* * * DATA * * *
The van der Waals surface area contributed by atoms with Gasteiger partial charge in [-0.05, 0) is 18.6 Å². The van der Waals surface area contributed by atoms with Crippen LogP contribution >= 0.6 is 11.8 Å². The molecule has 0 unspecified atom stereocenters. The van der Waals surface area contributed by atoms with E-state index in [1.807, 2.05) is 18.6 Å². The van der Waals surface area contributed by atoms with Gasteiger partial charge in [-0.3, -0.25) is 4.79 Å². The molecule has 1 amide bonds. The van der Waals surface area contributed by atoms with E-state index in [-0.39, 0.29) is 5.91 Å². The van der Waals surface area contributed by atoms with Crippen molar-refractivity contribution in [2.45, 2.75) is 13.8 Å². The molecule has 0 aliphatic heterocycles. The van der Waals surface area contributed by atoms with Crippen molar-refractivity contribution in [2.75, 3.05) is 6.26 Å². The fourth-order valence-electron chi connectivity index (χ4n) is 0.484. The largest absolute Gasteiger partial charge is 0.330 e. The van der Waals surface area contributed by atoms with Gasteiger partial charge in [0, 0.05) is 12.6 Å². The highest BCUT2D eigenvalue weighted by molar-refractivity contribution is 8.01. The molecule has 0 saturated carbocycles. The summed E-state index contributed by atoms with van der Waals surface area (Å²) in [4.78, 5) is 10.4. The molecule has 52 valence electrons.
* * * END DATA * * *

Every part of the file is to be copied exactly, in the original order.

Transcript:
The van der Waals surface area contributed by atoms with Gasteiger partial charge in [-0.05, 0) is 18.6 Å². The van der Waals surface area contributed by atoms with Crippen LogP contribution >= 0.6 is 11.8 Å². The molecule has 0 unspecified atom stereocenters. The van der Waals surface area contributed by atoms with E-state index in [1.807, 2.05) is 18.6 Å². The van der Waals surface area contributed by atoms with Gasteiger partial charge in [-0.3, -0.25) is 4.79 Å². The molecule has 1 amide bonds. The van der Waals surface area contributed by atoms with E-state index in [-0.39, 0.29) is 5.91 Å². The van der Waals surface area contributed by atoms with Crippen molar-refractivity contribution in [2.45, 2.75) is 13.8 Å². The molecule has 0 aliphatic heterocycles. The van der Waals surface area contributed by atoms with Crippen molar-refractivity contribution in [2.75, 3.05) is 6.26 Å². The fourth-order valence-electron chi connectivity index (χ4n) is 0.484. The largest absolute Gasteiger partial charge is 0.330 e. The van der Waals surface area contributed by atoms with Gasteiger partial charge in [0, 0.05) is 12.6 Å². The highest BCUT2D eigenvalue weighted by molar-refractivity contribution is 8.01. The molecule has 0 saturated carbocycles. The summed E-state index contributed by atoms with van der Waals surface area (Å²) in [4.78, 5) is 10.4. The molecule has 52 valence electrons.